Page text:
Groundbreaking kicks off RUMC's new $62M ER project
By Rachel Shapiro | firstname.lastname@example.org
on September 12, 2016 at 3:00 PM
STATEN ISLAND, N.Y. – A $62.5 million project to build a bigger, better emergency room at Richmond University Medical Center in West Brighton kicked off Monday morning with a groundbreaking ceremony.
The elegant affair, complete with a trio of musicians playing gently in the background as waiters passed around hors d'oeuvres, attracted hospital administrators, politicians, members of community and non-profit groups, nurses and doctors.
The new facility will be named after former Borough President James Molinaro, who has been a board member since 1980 when the hospital was St. Vincent's, and who helped secure funding for the institution.
While the new facility is being built, the existing overburdened emergency room will remain open. Once the new building is completed, the old space will be retrofitted for other uses.
Two buildings — the Dean Fitzpatrick Building and the annex to the Garner mansion — will come down to make way for the new facility.
Construction is expected to begin before the end of the year and take approximately two years to complete.
With a goal of raising $10 million of the $62.5 million in the first year, the hospital and its partners have raised $9.4 million. The price tag will be paid for through a combination of private donations, city and state funding and financing.
The Richmond County Savings Foundation donated funds for a new trauma center in the new ER to be named after the late Dr. William C. Frederick, a vascular surgeon at RUMC and founding board member of the foundation.
While the current emergency department is designed to care for 22,000 patients annually, it actually takes in 65,000 patients per year, hence the need for a larger space.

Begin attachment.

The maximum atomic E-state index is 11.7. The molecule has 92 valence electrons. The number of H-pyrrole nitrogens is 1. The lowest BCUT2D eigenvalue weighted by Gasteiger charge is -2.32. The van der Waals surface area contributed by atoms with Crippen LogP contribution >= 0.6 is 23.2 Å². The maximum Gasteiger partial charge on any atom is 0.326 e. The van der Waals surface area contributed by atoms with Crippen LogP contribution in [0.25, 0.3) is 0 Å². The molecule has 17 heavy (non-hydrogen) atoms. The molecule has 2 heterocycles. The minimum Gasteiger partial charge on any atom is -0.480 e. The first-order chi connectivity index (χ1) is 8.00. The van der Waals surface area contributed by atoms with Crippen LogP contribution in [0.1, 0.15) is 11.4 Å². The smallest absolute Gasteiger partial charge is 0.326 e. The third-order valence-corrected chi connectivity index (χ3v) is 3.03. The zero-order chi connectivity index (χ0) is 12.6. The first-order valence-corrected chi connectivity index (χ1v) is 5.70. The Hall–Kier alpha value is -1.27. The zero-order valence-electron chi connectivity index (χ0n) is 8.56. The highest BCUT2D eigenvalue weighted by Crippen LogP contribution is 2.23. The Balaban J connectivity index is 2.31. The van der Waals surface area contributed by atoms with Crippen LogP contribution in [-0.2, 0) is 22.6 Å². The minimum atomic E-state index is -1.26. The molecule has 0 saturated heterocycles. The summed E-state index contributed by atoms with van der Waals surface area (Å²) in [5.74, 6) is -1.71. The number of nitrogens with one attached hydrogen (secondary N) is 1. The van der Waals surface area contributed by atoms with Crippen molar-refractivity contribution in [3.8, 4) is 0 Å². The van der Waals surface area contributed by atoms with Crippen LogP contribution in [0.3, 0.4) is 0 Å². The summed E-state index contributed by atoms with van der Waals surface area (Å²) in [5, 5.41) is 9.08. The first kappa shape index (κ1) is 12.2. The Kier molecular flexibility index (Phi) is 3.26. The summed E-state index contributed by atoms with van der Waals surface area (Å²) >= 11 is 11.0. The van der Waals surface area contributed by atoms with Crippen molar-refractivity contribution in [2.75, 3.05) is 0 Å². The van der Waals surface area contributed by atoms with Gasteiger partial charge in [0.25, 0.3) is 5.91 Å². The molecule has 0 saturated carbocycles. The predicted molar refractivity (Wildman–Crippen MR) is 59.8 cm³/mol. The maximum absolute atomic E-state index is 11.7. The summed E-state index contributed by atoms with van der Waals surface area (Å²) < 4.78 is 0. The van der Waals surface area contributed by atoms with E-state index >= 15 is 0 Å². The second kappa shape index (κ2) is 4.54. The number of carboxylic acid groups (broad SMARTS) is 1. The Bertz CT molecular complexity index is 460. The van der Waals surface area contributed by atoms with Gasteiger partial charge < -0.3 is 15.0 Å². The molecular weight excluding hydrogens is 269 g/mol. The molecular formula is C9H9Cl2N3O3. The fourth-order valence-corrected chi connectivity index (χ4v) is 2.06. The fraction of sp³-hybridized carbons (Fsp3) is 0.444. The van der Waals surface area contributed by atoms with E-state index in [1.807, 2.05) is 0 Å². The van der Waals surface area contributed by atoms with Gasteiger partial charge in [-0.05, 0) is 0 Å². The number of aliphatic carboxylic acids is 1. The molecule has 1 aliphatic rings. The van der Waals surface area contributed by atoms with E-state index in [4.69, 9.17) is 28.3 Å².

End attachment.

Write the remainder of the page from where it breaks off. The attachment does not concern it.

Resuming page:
One of the many people speaking at the groundbreaking ceremony was Councilwoman Debi Rose, who helped secure capital funding from the city.
"Unfortunately I know firsthand what it is like in the ER ... I realized they were not exaggerating — we really need a new ER," she said. "They have outgrown the ER many years ago."
Daniel Messina, president and CEO of the hospital, explained the new features of the coming emergency department.
It will include a trauma bay that fits the hospital's status as a Level 1 Trauma Center, as well as space for both adult and pediatric urgent care units, more than 60 private treatment rooms, better ambulance access, flood-and-storm-resistant architecture and more.
Both state Sen. Diane Savino and Assemblyman Michael Cusick remarked that it was the persistence of Kathryn Krause Rooney, chairwoman of the board at RUMC, that brought in state funding for the hospital.
Previously special counsel to Sen. John Marchi for more than 30 years, Rooney's experience helped identify the funds and successfully secure them, Savino said.
"We get a lot of applause for getting state funding ... but I have to tell you, your president of the board is hard to say 'no' to," Cusick said.
"It's very hard to say 'no' to Kate Rooney and in many cases, she will tell you where the money is that we can ask to get," he added, to laughter.
Noting there is no city hospital on Staten Island, the city should be helping the two hospitals pay for care, Savino said.
"We believe we're entitled to it as a matter of law and we're not going to give up till we get it," she said.
Molinaro stressed that while the hospital is referred to as the "North Shore hospital," it has been shown to be "a hospital of Staten Island," he said, after Hurricane Sandy, when people from Tottenville, Great Kills, Prince's Bay and elsewhere came to the facility when Staten Island University Hospital was damaged.
"This is a hospital for all of Staten Island, for good times and bad times," he said.
Noting no city hospital on the Island, Molinaro said, "The city has ignored Staten Island for many, many, many years."
But later, he noted, capital money came to buy equipment.
After the long lineup of speakers took their turns at the podium, groups of people also took turns posing behind a small mound of dirt with shovels in their hands and hardhats on their heads.